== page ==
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I dont like the way they put together the skill ratings table, on pages 108-109. The problem is that its a legacy of skills from 3rd, and fails to consider the impact of attributes on dice pools in 4th.

so heres my take on it- based on the human average of attribute 3, and the assumption that at higher skill, your going to see higher attributes on average.

Rating 0 (default, 2 dice). Untrained
Rating 1 (4 dice) Beginner (buy 1 hit)
Rating 2 (5 dice) Novice
Rating 3 (6 dice) Profesional (2 hits average)
Rating 4 (8 dice) Veteran (buy 2 hits)
Rating 5 (10 dice) Expert (3 hits average)
Rating 6 (12 dice) Elite (buy 3 hits, 4 hits average- critical success)
Rating 7 (14 dice) Legendary (~5 hits average)
Rating 8 (20 dice+) Godlike (buy 5 hits, 6 or 7 hits average)

So if we have a street sam with agility 5(7), he would be professional in his unskilled use of agility, and veteran or better in his skilled use. this more accurately reflects his dice pool.

Elite in this case means you will score a critical hit under normal circumstances. threshold 4 is easy for them. The important part here, is that a man with attribute 3 and skill 7 with a specialty is not legendary- he is only an expert with an elite specialization.

The way the SR4 character creation rules are put together, its fairly easy to get a dicepool of 9 in several things. thats skill 4, attribute 5. So we should make the assumption that the 'average' team of runners has veteran skill in their area of expertise, expert or better in their specialty.

And for the other part of my rambeling, the money that a johnson pays to the shadowrunenrs.

Offhand, i would conclude that each run must pay about 25,000 on average. I draw this conclusion from the assumption of a team of about 5 runners (magical support, matrix support, wheel-man, face, and muscle), and from the assumption that risking your life on a run should pay the bills for middle lifestyle. If you do two runs a month and split the money evenly, then everyone can afford to live decently and still save up for upgrades (new cyber, new programs, new drones, new spells and spirits).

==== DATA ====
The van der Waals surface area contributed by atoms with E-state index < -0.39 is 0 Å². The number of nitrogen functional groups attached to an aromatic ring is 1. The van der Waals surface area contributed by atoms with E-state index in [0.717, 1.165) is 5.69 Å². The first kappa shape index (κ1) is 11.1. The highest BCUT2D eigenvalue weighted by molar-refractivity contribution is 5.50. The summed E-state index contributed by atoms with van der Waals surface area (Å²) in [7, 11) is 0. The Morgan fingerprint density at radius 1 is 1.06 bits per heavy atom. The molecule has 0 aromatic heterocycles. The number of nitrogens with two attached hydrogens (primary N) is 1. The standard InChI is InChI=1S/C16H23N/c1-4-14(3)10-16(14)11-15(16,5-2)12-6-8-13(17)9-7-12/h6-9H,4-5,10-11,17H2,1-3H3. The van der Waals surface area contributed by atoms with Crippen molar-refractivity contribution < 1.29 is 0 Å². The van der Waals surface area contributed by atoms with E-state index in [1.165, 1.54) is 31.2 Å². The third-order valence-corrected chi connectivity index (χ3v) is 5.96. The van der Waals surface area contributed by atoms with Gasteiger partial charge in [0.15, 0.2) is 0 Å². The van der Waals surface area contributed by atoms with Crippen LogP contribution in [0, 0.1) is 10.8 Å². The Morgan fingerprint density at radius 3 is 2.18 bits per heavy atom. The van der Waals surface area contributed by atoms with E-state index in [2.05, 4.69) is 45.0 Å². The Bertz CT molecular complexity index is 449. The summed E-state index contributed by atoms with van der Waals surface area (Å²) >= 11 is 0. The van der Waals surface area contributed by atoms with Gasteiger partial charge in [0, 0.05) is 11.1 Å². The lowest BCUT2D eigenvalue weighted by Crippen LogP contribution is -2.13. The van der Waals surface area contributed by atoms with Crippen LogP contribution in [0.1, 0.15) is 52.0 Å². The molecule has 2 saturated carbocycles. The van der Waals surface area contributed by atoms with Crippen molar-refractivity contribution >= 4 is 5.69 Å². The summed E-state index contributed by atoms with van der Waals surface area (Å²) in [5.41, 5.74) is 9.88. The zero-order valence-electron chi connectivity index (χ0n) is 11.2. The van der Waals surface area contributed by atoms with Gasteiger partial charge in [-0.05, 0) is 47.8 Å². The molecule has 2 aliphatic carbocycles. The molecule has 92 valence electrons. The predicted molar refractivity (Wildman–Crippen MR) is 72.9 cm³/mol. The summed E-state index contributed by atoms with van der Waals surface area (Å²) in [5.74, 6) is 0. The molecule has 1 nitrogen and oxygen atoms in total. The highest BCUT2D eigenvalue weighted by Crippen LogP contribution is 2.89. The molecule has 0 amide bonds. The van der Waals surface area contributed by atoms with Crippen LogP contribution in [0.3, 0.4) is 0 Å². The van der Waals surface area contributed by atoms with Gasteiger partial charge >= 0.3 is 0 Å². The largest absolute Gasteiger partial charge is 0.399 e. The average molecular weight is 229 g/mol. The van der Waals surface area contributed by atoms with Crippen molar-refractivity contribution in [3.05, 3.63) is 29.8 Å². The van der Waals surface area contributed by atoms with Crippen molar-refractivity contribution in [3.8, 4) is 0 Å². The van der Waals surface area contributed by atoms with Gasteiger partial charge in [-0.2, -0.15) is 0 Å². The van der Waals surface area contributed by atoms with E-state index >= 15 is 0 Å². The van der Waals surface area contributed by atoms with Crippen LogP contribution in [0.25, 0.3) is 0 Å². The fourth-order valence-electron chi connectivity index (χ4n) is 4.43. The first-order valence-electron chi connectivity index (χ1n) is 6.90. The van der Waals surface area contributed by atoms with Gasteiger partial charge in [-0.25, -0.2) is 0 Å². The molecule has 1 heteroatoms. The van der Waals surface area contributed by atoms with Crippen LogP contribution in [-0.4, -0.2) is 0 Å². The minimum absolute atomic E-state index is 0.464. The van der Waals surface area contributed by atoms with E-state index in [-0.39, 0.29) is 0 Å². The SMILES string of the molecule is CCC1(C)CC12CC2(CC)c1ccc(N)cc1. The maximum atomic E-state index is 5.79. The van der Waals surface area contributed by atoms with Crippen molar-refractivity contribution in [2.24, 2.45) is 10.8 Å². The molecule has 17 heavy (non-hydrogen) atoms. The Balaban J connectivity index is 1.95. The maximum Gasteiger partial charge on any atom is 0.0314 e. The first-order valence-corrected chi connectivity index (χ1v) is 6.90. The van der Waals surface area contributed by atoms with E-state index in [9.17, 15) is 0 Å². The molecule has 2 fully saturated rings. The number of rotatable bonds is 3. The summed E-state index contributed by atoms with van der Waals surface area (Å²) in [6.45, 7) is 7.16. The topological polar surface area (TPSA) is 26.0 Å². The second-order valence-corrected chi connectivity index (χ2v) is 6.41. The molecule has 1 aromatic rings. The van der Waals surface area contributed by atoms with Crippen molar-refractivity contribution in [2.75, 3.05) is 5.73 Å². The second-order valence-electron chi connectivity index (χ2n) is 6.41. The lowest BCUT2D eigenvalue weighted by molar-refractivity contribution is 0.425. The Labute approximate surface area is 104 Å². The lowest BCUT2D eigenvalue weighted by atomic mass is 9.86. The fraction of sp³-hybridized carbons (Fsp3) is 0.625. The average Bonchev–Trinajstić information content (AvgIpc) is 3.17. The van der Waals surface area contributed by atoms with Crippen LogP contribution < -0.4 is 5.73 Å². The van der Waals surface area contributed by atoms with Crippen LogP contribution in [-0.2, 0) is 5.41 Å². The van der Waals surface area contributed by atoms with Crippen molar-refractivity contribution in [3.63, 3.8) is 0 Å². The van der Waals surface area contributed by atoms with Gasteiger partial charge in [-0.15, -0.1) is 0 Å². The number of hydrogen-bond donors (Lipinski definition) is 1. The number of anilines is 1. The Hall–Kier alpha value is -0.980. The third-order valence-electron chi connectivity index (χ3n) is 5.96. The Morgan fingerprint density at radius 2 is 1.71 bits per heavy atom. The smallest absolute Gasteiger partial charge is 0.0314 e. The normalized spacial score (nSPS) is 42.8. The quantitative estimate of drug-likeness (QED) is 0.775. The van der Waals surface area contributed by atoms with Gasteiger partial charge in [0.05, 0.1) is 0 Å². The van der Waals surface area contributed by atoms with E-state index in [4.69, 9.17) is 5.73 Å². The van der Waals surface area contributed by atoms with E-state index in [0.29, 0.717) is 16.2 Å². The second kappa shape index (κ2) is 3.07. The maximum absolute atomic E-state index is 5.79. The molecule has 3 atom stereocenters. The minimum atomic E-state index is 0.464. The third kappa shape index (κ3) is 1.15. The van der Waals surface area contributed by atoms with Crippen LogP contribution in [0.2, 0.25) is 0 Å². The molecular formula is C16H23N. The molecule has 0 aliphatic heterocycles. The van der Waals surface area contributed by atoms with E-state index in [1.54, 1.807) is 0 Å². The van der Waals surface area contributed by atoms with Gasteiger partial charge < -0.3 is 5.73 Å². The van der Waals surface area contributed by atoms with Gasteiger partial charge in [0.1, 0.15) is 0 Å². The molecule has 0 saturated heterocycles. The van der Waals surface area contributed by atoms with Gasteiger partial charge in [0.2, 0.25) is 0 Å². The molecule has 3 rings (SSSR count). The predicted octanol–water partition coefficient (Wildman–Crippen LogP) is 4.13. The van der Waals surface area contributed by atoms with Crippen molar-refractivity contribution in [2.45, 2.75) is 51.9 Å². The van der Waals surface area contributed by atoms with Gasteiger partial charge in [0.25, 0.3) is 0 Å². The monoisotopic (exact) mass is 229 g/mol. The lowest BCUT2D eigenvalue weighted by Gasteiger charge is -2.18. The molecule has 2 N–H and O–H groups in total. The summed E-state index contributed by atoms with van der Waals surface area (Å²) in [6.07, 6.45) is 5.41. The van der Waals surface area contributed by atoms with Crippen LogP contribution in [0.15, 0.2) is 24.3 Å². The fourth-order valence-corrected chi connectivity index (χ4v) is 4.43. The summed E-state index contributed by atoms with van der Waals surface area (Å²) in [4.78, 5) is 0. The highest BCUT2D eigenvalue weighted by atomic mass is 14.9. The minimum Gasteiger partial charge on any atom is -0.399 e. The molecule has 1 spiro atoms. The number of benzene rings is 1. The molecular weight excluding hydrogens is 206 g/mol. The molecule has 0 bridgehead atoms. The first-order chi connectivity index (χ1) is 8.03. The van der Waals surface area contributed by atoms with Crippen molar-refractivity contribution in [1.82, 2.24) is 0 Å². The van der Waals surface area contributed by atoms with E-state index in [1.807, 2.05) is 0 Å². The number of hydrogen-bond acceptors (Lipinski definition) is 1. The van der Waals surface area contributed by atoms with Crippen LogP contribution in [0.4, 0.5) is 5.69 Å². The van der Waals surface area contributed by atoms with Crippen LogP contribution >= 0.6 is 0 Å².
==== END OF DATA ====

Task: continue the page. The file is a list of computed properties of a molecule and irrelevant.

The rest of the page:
that extra money lets you have the occasional run that dosent pay, or just goes badly. It lets you deal with SOTA. and it lets you have a little bit more fun- which is the point of the game.

Now, higher risk jobs should pay more. a good team with the right skills is going to be able to get a considerably higher price, than the average team. but likewise a milkrun is going to pay a lot less. and you can still get shot up and spend all your pay on medical expenses.

From the above, i would say that 'street level' is about those guys who lack the overal ability of the average runner. sure their proffesional at what they do, but their not much better than that. street level means not min-maxing, it means making a personality whos a bit sub-par in the biz.

I dont like how most people approach the idea of creating a street level game. limiting magic, changing what cyber you can start with. thats not what its about. they try to get to their goal by creating limits, and removing oportunities mechanicaly. far better, i think, to acheive ones goal by the suggestion that dice pools not exceed 8 or 10, and that points be spent focusing on a unique personality and the supporting skills for it.
I like your opinion on payments, there's some sound advice in there for GMs. However, I don't see the problems with skills/attributes enough to change the system.

Keep in mind, SR4 is not meant to be a realistic real-life-sim, but a game, they even mention that early in the rules introduction.
A lot of it comes down to GM control. If you look at a character and see that it's throwing 15+ dice in some field, talk to the player. Make sure he's aware that he's approaching (or at) the "legend" level of competency, and ask if he really intends the character to be that good, or just wanted a few extra dice. Tell him you aren't really aiming to run a campaign that a character who was that good would be interested in, and ask him to tone it down a bit.

Or, ignore what the numbers are supposed to mean, make all of your servers and security guards and enemy spirits a little buffer, and run the game anyway.
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